The company has also benefited from prudent lever-pulling. It's pared back capital expenditures when commodity prices have fallen, yet continued to invest in its most-promising projects. For instance, Guyana's environment protection agency gave ExxonMobil the green light for its top-producing oil project (Yellowtail) in April. When complete by mid-decade, this deepwater drilling project will generate 250,000 barrels of oil per day. 

4. Johnson & Johnson: $11.89 billion

Another company with an amazing dividend is healthcare conglomerate Johnson & Johnson (JNJ 0.52%). J&J, as the company is more commonly known, has raised its base annual payout for 60 consecutive years and is on pace to hand out nearly $11.9 billion in dividends to its shareholders over the next 12 months. 

Johnson & Johnson is a company that really benefits from continuity and the defensive nature of the healthcare sector. With regard to the latter, people are always going to need prescription drugs, medical devices, and healthcare services, no matter how high inflation rises or how poorly the U.S. economy and stock market perform.

As for continuity, J&J has had just 10 CEOs since being founded 136 years ago. Having key leaders stick around is what's helped the company thrive for so many decades.

It also doesn't hurt that J&J has complementary operating segments. For example, pharmaceuticals generate the bulk of its growth and operating margin. However, brand-name drugs have a finite period of sales exclusivity. To counter this, Johnson & Johnson can rely on its medical device segment, which is well-positioned to capitalize on an aging domestic population and an international market where access to medical care is improving.

5. JPMorgan Chase: $11.72 billion

Money-center bank JPMorgan Chase (JPM 0.65%) is a big-time dividend payer, too. Based on an annual dividend of $4/share, JPMorgan expects to pay more than $11.7 billion to its faithful shareholders over the course of the next year.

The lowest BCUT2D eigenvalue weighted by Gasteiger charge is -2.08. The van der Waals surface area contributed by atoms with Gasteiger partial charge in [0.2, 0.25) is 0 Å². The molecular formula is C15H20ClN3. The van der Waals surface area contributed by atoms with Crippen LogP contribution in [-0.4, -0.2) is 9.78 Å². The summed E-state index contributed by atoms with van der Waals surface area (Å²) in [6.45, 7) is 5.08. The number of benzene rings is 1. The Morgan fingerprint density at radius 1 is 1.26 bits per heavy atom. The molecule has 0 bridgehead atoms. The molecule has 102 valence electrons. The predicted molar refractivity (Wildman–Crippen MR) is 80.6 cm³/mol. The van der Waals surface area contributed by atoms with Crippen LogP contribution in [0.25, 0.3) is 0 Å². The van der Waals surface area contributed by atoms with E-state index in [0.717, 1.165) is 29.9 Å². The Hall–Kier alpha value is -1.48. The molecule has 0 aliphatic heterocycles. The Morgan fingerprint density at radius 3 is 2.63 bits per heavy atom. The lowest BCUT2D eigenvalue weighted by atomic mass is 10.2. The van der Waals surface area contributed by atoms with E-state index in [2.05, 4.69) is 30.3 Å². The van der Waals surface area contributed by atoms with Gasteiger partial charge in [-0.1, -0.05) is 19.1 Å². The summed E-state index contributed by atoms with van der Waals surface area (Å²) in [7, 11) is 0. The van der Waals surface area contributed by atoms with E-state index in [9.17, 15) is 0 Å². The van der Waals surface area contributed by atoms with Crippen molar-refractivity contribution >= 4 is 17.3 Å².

Generally speaking, bank stocks are money machines. Although financial stocks are cyclical, and therefore susceptible to weakness during economic downturns, the fact of the matter is that recessions don't last very long. On the flipside, periods of economic expansion are almost always measured in years. This allows JPMorgan Chase and its peers to pretty consistently grow their loans and deposits over time. Loan and deposit growth is the bread and butter of boosting bank profits.

JPMorgan Chase and most of the banking industry are also set to benefit from an aggressive shift in monetary policy. With the Federal Reserve rapidly raising interest rates in an effort to tame historically high inflation, bank stocks should see a hearty uptick in net-interest income, courtesy of their outstanding variable-rate loans.

CVX Dividend Chart

Chevron is a Dividend Aristocrat that's raised its base annual payout for 35 consecutive years. CVX Dividend data by YCharts.

6. Chevron: $11.13 billion

Have I mentioned that Big Oil pays some big dividends? In addition to ExxonMobil, Chevron (CVX 0.94%) is dishing out some big paydays for its shareholders. With a $5.68 annual payout, Chevron's investors are taking home a little over $11.1 billion.

Like ExxonMobil, Chevron's greatest attribute is its integrated operations. Chevron owns midstream assets, such as oil and gas transmission pipelines, which lean on fixed-fee or volume-based contracts to produce highly predictable cash flow. It also possesses refineries and chemical plants that act as an excellent hedge against downside price swings in crude oil and natural gas.

Chevron also deserves kudos for its prudent balance sheet management. Whereas most integrated oil and gas companies buried themselves in debt, Chevron sports one of the lowest debt-to-equity ratios among the majors. This means more financial flexibility to undertake projects, such as the Wheatstone and Gorgon natural gas projects designed to power the Asia-Pacific region, or to make earnings-accretive acquisitions.